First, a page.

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4-4-5 Accounting Calendar: Pros & Cons

4–4–5 accounting is a method of managing accounting periods. Accounting cycles, or calendars, define the number of weeks in each financial period in each financial quarter. The 4-4-5 accounting calendar divides a year into four quarters of 13 weeks, each grouped into two 4-week "months" and one 5-week "month".

4-4-5 accounting explained

That means that in each quarter of a 4-4-5 accounting calendar:

  • The first financial period consists of the first four weeks
  • The second period consists of the next four weeks
  • The third period consists of the next five weeks.

This quarter consists of 13 weeks. And four such quarters give you 52 weeks (a full calendar year).

The grouping of 13 weeks may be set up as 5–4–4 weeks or 4–5–4 weeks, but 4–4–5 seems to be the most common arrangement.

What industries use 4-4-5 accounting?

The 4-4-5 calendar structure is most frequently used in sectors such as retail, hospitality, publishing and manufacturing.

What are the pros and cons of using a 4-4-5 accounting calendar?

What are the pros of using a 4-4-5 accounting calendar?

The major advantage over a regular calendar is that each period is the same length and ends on the same day of the week. Some businesses find this useful for aligning operational forecasts, production schedules, resource planning and budgeting. Consistent, predictable accounting periods, month over month, year over year, can make payroll, prepaid and accrual transactions, annual sales plans, and financial budgets easier to manage.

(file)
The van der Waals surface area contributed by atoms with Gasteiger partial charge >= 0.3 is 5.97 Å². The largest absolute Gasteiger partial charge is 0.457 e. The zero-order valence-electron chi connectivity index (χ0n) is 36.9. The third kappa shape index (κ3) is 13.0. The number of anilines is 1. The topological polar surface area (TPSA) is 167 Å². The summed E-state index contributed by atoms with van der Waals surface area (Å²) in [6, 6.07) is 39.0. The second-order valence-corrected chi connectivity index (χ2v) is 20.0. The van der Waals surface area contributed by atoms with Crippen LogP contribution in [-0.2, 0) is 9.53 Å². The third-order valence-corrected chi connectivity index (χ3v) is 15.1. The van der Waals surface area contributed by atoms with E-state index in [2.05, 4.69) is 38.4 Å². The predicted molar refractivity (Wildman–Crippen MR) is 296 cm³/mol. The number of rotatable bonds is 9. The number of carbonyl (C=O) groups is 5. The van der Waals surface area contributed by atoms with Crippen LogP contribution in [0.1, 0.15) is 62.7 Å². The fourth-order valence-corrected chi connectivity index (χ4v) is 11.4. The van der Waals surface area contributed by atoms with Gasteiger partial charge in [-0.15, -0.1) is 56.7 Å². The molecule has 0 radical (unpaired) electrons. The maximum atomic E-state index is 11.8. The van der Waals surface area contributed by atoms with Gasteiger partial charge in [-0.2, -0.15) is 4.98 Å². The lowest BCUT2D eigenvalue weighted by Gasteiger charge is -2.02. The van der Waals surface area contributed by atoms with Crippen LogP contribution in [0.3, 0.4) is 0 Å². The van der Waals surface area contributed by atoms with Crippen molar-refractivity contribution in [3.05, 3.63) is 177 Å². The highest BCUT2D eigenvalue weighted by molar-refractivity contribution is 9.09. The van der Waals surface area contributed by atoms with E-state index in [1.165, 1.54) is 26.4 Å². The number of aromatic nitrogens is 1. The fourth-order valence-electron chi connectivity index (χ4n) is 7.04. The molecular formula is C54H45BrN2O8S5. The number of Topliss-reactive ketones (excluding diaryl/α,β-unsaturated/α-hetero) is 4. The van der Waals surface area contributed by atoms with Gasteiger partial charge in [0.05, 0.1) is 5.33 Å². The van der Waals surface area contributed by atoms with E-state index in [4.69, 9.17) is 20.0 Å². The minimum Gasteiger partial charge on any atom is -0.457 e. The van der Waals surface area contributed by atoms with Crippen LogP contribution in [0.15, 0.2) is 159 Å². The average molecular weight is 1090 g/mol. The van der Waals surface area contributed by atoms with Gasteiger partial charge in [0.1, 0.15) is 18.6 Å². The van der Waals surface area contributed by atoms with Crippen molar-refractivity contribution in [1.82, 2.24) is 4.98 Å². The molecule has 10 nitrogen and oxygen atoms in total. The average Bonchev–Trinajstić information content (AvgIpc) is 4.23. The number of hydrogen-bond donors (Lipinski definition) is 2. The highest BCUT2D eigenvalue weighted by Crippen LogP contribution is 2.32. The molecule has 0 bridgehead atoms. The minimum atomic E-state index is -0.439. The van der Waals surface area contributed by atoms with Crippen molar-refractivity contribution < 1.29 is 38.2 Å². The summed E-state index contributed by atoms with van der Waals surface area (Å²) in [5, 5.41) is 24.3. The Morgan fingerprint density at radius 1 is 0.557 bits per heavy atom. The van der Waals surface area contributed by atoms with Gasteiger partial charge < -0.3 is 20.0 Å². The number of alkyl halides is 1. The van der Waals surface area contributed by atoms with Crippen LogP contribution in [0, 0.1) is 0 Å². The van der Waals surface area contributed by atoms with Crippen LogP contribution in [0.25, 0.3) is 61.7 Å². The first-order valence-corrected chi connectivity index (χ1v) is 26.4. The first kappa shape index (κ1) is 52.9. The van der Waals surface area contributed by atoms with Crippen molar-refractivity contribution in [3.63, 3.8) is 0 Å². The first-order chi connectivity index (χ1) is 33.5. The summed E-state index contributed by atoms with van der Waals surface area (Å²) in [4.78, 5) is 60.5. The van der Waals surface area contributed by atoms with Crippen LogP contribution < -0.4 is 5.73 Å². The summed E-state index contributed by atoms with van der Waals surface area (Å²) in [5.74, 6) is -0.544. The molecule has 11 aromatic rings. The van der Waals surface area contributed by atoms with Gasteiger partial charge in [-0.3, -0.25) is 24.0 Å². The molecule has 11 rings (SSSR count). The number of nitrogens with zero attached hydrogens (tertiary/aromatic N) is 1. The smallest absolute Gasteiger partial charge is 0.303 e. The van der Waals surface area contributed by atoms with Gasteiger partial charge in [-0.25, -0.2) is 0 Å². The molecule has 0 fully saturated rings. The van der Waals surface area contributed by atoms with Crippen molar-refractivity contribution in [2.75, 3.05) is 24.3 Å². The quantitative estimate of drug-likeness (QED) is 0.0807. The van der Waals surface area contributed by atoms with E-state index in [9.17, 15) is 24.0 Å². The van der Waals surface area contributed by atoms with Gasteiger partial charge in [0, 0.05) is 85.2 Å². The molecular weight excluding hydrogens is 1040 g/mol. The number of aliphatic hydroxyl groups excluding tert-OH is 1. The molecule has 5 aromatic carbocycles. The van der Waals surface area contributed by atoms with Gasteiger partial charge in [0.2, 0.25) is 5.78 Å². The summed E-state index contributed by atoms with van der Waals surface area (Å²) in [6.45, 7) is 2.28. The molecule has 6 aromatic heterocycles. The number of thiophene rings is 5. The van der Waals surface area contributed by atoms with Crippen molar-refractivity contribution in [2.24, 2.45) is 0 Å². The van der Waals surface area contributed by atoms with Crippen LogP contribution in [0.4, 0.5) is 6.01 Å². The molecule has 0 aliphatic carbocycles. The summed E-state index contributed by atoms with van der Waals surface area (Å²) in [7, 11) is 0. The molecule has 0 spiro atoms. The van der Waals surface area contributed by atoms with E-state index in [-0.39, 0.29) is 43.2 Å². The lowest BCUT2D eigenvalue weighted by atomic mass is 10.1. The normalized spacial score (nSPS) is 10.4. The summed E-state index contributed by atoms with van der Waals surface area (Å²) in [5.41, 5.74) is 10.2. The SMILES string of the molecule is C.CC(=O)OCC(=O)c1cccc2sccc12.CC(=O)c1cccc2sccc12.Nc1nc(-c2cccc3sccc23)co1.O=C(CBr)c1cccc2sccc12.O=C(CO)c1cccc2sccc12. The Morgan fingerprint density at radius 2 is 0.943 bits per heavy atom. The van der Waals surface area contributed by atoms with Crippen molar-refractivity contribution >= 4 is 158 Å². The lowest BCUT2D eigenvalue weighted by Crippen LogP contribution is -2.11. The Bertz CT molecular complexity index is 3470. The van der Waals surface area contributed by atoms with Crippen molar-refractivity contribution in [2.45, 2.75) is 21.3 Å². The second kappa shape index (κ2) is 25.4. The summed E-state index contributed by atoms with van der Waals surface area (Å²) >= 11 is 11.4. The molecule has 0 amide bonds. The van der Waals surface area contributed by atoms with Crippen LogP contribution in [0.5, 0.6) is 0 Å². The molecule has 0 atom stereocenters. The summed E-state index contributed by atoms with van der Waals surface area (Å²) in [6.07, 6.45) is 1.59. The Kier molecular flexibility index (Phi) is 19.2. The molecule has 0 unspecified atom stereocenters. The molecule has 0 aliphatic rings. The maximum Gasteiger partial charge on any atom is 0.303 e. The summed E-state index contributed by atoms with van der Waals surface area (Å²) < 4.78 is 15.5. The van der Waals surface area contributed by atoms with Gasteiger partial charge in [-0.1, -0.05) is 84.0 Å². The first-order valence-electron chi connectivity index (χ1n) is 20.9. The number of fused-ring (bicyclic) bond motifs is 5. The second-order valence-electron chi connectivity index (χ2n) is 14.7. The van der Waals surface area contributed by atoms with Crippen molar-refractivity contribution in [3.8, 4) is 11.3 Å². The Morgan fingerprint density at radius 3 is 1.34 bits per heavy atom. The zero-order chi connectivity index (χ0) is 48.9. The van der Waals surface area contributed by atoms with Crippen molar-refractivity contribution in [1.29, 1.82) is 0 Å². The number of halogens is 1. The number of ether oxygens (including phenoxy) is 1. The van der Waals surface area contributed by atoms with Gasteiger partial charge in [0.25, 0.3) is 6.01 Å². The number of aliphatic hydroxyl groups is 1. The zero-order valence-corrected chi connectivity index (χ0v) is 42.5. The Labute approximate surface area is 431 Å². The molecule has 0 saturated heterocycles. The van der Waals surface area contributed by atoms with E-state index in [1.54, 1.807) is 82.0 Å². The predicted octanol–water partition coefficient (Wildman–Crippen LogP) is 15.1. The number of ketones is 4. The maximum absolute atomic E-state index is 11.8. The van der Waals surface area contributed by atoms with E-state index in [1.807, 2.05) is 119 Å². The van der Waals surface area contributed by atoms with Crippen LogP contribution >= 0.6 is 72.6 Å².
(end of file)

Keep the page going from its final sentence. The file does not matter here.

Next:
What are the cons of using a 4-4-5 accounting calendar?

Using a 4–4–5 calendar means one month is 25% longer than the other two. That can make month-by-month comparisons, or tracking trends over periods, more difficult. However, you can still compare a period to the same period in the prior year or use week-by-week data comparisons.

Another potential issue is that the 4–4–5 calendar has 364 days (7 days x 52 weeks). That means that approximately every 5 years there will be a 53-week year. This can make year-on-year comparisons more difficult.

If you’re a group company, you will also need to consider the statutory reporting periods for all the countries you operate in.  You may need to make some minor closing adjustments when you consolidate your overall financial results.

It’s essential to ensure your finance system supports a 4-4-5 accounting calendar

Alastair Manson, Group Finance Director with Tindle Newspaper Group, explains how AccountsIQ’s financial management software supports their 4-4-5 accounting calendar.

“Tindle’s publications are weekly, so reporting by week is more meaningful against weekly budgets. The business applies the 4–4–5 calendar accounting method. Our implementation partners, flinder, were able to configure this within AccountsIQ.

“The 4-4-5 accounting method wasn’t achievable with Sage because it runs on calendar months. We always reported in 4-4-5, but that meant we had to shift invoices around in the background which left the process exposed to human error. The implementation team at flinder helped us scope this process when we were designing the system and it performs very well.”

Read the full Tindle Newspaper Group case study.